Linebacker Courtney Upshaw not content with 'being close' as a pass rusher

The closest that Ravens outside linebacker Courtney Upshaw came to recording a sack last season was having one erased by a roughing-the-passer penalty.

It was a frustrating experience for Upshaw, who finished with zero sacks for the first time in his NFL career.


Heading into the final year of a $5.306 million rookie contract, Upshaw is hoping to increase his productivity. The 25-year-old, who has three career sacks, said Monday he's not satisfied by pressures and quarterback hits.

"Everybody knows that being close is not actually getting the job done," Upshaw said at the start of the Ravens' third and final organized team activity. "In this league, sacks count. A lot of people look at the pressures. With me, it's either I get there or I don't. I don't count the pressure as actually getting the job done. They gave me plenty of opportunities to get after the quarterback. It's on me to take advantage of those opportunities."


Upshaw had hoped his big hit last September on Pittsburgh Steelers quarterback Ben Roethlisberger, which knocked the wind out of the veteran passer and left him sore for several weeks, would propel him toward sacks.

It didn't work out that way. Upshaw was fined $16,537 by the league office and while he made 42 tackles in 14 starts, fellow outside linebackers Elvis Dumervil, Terrell Suggs and Pernell McPhee combined for 361/2 sacks last year.

Upshaw has devoted his offseason to improving his flexibility so he will be able to cover ground faster and contort his body to create leverage while rushing the passer. Upshaw worked out with fellow former Alabama football players Mike McCoy and Justin Woodall at the Warehouse Performance Institute in Birmingham, Ala., to try to become more mobile and limber.

Although Upshaw remains a bulky, powerful presence at 6-feet-2, 272 pounds, he's noticeably quicker on the practice field this spring.

"I'm feeling great," said Upshaw, a former second-round NFL draft pick. "Working out with a couple of my old teammates, we worked on loosening up my hips and flexibility and footwork because I'm in coverage a lot. I see it translating to me running better and being able to move out there.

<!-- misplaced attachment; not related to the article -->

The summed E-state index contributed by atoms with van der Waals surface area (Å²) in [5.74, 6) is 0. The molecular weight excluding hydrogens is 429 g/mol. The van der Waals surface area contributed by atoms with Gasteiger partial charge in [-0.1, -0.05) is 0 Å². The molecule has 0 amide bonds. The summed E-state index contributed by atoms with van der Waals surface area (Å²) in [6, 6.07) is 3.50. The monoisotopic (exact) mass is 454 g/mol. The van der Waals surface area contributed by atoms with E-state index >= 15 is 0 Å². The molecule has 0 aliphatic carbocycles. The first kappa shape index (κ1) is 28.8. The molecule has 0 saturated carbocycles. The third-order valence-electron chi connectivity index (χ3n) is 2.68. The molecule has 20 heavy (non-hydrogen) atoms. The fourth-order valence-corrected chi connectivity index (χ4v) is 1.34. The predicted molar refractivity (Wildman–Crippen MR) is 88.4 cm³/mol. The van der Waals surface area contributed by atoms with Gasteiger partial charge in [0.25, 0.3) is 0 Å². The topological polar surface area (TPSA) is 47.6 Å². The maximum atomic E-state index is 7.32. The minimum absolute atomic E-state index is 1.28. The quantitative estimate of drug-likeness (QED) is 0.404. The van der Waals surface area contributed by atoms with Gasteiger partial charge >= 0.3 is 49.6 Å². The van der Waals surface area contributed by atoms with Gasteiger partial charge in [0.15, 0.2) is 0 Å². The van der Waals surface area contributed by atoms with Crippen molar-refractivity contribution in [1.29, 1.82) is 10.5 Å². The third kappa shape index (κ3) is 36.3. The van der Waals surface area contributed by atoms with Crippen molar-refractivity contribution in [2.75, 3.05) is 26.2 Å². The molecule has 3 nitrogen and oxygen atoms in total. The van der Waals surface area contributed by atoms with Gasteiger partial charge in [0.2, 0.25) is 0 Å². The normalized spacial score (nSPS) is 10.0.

"I've come to understand that my body is just different, if you're talking about my weight. I feel like if I can just get loose in the hips and get rid of that stiffness, then I can be able to do a lot more. Basically, I was limiting myself by not doing the stretches and working on my hips in the past offseasons."

With the departure of Pernell McPhee to the Chicago Bears in March via a five-year, $39 million contract, the Ravens have a pass-rushing void they're hoping Upshaw can help fill. The Ravens drafted Kentucky outside linebacker-defensive end Za'Darius Smith in the fourth round, but it will likely require Smith and Upshaw combining to replace McPhee's 71/2 sacks last season.

"He's having a good camp here every day," defensive coordinator Dean Pees said of Upshaw. "He has always been a smart football player. That certainly hasn't changed at all, and I think he has worked a lot here in the offseason. I can see him being a part of our pass rush, no doubt."


If Upshaw affects the Ravens' defense by producing more as a pass rusher, he could also emerge as a more valuable free agent next year.

"I think Courtney is realizing that he's in his contract year," general manager Ozzie Newsome said during a conference call last month with season-ticket holders. "Getting to the quarterback only adds to his value as he moves forward."

Upshaw took notice of how McPhee cashed in with the Bears, though his preference is to remain with the Ravens.

"Of course, who wouldn't want to continue with the team that gave them a chance by drafting them?" Upshaw said. "At the end of the day, it's all about going out and showing them they brought me in here for a reason. I want to show them what I can do. ... I want to show anybody who had a part in me being here, from the owner down, it's another opportunity to show what I can do and give back to them for giving me the opportunity."

In the Ravens' 3-4 scheme, one of Upshaw's primary job responsibilities has been to force plays toward the inside linebackers as edge setter. He has 132 career tackles and a forced fumble. At Alabama, Upshaw was a consensus All-American who finished his career with 171/2 sacks, 361/2 tackles for a loss and six forced fumbles. He was part of two national championship teams.

While Elvis Dumervil and Terrell Suggs remain the featured pass rushers on a team that was second in the league with 49 sacks last season, Upshaw will get opportunities to go after the quarterback more this year.


"My mindset is a little different, I see it changing every year," Upshaw said. "It starts in the offseason. I had to learn that being a young player. Going into my fourth year, you tend to learn things from guys like Suggs and Elvis. You see those guys out here getting pressure and translating into the season. I wanted to come out and do the same things."

Two years ago, Upshaw missed several offseason workouts while attending to family issues in Alabama and ballooned to roughly 295 pounds. He lost the weight before the season, but Ravens coach John Harbaugh questioned his eating habits. Upshaw was 282 pounds last spring and looks a bit leaner this year.

"I don't want to talk about my weight," Upshaw said. "I'll let Harbs release that and maybe he'll go out and say, 'Oh man, Courtney is eating good.' I've been working, man.

"I got to continue to work. You hear the praise and you read all the negatives, and you just got to take both and pile it all together and go out there and produce and show everybody that you can play this game at the highest level. That's what I want to do."